|From:||"Kevin Grittner" <Kevin(dot)Grittner(at)wicourts(dot)gov>|
|To:||"Andrew Geery" <andrew(dot)geery(at)gmail(dot)com>,<plm(at)netspace(dot)net(dot)au>, <pgsql-hackers(at)postgresql(dot)org>|
|Subject:||Re: Review: Patch for phypot - Pygmy Hippotause|
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Andrew Geery <andrew(dot)geery(at)gmail(dot)com> wrote:
> The HYPOT macro executed 100 million times in 11 seconds and the
> phypot function executed the same number of times in 22 seconds.
Or, to put that another way, the new function adds 110 nanoseconds
to each hypotenuse calculation.
> With both -O2 and -O3, the HYPOT macro executed in 8 seconds and
> the phypot in 18.
Or, with these optimizations, it adds 100 nanoseconds to each
I don't know about others, but that seems a reasonable price to pay
to eliminate all possible underflows, all overflows except where the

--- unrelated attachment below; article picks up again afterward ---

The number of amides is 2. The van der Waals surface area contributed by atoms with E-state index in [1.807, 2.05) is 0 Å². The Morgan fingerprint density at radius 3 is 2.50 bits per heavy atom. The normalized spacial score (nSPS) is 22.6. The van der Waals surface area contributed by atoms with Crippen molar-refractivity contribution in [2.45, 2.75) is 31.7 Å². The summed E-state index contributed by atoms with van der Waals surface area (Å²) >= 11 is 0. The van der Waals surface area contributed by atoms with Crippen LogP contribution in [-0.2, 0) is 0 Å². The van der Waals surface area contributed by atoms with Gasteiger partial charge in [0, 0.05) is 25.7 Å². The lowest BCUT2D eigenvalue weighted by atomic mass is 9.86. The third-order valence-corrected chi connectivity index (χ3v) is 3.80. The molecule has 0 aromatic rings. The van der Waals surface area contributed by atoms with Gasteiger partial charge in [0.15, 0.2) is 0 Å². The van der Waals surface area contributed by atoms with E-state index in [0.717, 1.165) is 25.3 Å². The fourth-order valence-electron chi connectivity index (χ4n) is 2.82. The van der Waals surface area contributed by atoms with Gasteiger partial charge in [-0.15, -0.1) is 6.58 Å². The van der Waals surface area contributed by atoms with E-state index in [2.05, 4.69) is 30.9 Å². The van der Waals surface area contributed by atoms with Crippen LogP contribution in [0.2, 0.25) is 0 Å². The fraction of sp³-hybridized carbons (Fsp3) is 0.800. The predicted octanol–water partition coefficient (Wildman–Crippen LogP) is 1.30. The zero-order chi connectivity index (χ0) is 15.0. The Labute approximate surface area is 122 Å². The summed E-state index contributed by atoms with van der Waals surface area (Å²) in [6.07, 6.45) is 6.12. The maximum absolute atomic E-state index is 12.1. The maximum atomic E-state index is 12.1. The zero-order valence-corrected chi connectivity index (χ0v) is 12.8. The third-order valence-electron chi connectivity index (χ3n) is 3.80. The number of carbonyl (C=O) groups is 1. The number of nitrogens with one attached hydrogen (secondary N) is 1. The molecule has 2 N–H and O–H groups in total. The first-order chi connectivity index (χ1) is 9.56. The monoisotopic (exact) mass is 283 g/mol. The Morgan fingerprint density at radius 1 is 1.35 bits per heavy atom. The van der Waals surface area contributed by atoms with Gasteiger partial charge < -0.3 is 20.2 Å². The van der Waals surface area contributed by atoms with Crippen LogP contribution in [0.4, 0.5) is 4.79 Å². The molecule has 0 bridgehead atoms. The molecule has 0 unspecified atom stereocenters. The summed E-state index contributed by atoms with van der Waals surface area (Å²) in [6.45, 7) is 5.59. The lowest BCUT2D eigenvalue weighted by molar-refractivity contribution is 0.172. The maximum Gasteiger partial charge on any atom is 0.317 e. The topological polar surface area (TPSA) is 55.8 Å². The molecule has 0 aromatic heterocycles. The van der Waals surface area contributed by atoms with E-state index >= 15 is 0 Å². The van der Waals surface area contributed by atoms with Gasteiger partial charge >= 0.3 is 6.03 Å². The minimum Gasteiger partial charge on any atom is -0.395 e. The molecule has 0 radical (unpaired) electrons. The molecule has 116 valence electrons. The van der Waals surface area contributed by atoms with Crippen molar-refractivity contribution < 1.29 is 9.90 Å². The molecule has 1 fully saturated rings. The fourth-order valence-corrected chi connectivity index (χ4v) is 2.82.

result doesn't fit in the result data type, and make NaN and Inf
processing more standard compliant.
> I found that the difference in the two calculations were always
> less than 0.000001. However, about a third of the calculations
> differed at one more magnitude of precision (that is, there were
> differences in the calculations that were greater than 0.0000001).
That's harder for me to evaluate in terms of whether it's
acceptable. It *is* an *approximate* data type, and the differences
are all less than 0.0001%; however, that seems like a pretty weak
guarantee if it's making the answer less accurate. If we could take
some of these cases with relatively large differences and see which
of the calculations is more accurate, that might help make a
decision. I'm not sure which technique would tend to be more
accurate. Since they're algebraically equivalent, and what we're
using now pushes toward underflow and overflow more readily, it
seems possible that the differences will generally reflect a greater
accuracy in the patch's technique.
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